Still, for some reason, thinking that they might have some semblance of a clue, I wait. Next version comes, and it doesn’t solve the problem. I rebuild the OS from scratch again, and it still doesn’t help.
At this point, I’ve given up on the “Geniuses”. They know what Apple tells them. I can’t use the word “Genius” without heaping derision on it when referring to Apple’s employees.
The phone is getting worse. The phone dies with 30% or 40% of the battery still supposedly charged. Apps barely run on the stupid thing any more, and many of the ones that I actually liked fail to load at all.
With about six months left in my AT&T contract, the phone has begun shutting down with 90% charge still apparently available. I bite the bullet and buy a Case-Mate battery extender. This thing is really the only thing that keeps phone working. It fools the phone into thinking that it’s plugged in. The Case-Mate battery only gives me about 3 hours charge, but right now, the battery in the phone is giving me less than 15 minutes. I have to keep the phone plugged in virtually all day, and when I can’t keep it plugged in, I turn on the Case-Mate so at least the phone thinks it’s plugged in.
Now, with under a month to go until this AT&T contract expires, I will be running (not walking) to the nearest Verizon store to replace this nightmare of a device as quickly as I can. I will replace this spotty network, and I will replace this disaster of a phone. I can honestly say that the iPhone was the worse tech purchase I’ve ever made, and the only thing it excelled at was making me miss my LG.
To the people that tell me constantly that the iPhone is “Magical” or “Revolutionary”, I tell you that you can take this phone. The sooner the better as far as I’m concerned.
The countdown has begun.
There is an ending to my pain, and if I have my way, I will never own another Apple product again.
- Microsoft Earns More from Android than Windows Phone 7
- Samsung asks to see Apple’s next iPhone, iPad
- Android 3.1 update for ASUS Eee Pad Transformer leaks out
- This is the ASUS PadFone
- Budget-Friendly Tablets Hitting Stores Next Week
- Apple v. Samsung Gettin’ Good
- Why Are Android Apps Ugly?
- Android Market’s most popular emulators disappear without a trace (update)
- Samsung Wants To See iPhone 5 and iPad 3
- ASUS PadFone shown off in proper brightness ahead of launch? (Update: new mockup)
- Samsung files motion to see iPad 3, iPhone 5 prototypes
- Samsung: Our lawyers should get to see iPhone 5/iPad 3
- * The OS-periment: RPC-Based Daemon Model Goes ‘RC’ *
- Samsung And Apple Demanding Each Others Devices
- How would you change HTC’s Thunderbolt?
- Malware Scanner Finds 5% of Windows PCs Infected
- Visualized: Samsung wants to see the iPhone 5 and iPad 3
- Google pinpoints shutdown dates for Wave, Translate APIs (amongst others)
I just got done reading an article over at MSNBC on the Top 10 Ways iOS Outdoes Android. It really pissed me off. I want to do a break down of this article, and it’s stupid claims.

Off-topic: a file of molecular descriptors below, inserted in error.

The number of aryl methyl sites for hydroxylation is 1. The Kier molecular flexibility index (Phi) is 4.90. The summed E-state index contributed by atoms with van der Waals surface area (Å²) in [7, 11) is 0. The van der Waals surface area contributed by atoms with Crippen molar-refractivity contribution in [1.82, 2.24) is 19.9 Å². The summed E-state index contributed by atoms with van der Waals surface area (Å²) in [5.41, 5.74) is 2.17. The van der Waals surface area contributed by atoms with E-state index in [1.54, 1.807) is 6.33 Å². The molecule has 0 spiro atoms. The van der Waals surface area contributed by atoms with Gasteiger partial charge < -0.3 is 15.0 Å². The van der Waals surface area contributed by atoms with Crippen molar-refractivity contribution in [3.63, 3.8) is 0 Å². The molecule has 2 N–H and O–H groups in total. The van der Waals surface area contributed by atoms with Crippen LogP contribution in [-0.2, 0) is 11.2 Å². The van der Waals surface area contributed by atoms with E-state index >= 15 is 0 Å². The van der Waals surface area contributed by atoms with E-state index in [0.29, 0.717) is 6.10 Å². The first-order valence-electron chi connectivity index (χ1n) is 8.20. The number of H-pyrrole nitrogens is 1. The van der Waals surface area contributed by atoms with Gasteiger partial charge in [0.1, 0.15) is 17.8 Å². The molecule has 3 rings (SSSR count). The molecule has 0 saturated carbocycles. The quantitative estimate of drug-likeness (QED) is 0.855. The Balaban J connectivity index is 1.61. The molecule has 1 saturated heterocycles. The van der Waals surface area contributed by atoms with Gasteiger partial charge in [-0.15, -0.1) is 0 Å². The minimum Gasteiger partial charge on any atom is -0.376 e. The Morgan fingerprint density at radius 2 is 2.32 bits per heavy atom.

10. iTunes Media Store. OK, this thing is crap. It doesn’t sync wirelessly, yet the author still gives it credit for being seamless. When you buy media from Amazon, which you can from anywhere, it syncs directly to your device without having to find a computer and plugin. You have access immediately, not after you do a time wasting sync with a computer that’s completely unnecessary. Stupid. The best thing the author can say about it is that it’s integrated. Goody for it.
9. AirPlay. First of all, AirPlay is useless if you don’t have more than one Apple device. It’s not an advantage of the iOS, it’s a limitation. It ties you to Apple products. This is a huge negative in my book, and definitely not something to call an advantage. There are other, better, more open solutions available, which he even goes so far as to mention. The fact that one kind of device will connect to one other device (which btw only like 10 people own), and only when you’re using Apple’s software is not an advantage over other services which will connect many types of devices to many other types of devices.
8. Find My iPhone. The author makes this claim: “It’s not like you can’t roll your own device-tracking setup on Android, but now that Find My iPhone (or iPad or iPod touch) is free it’s no longer the best paid option — it’s just the best.” He makes no attempt to back that up, and doesn’t even acknowledge that there are many free ways of doing exactly the same thing on an Android phone that are just as good, or better.
7. A better support system. The author has the gall to call the Genius Bar a “better” support system. I can’t say the word “genius” without heaping derision on it when I’m referring to the Geniuses at the Genius Bar. Every time I’ve ever needed to use their service, they’ve failed to resolve my problem. I’ve had better luck with the Geek Squad. To call the Genius Bar an advantage of the iOS is deluded to say the least.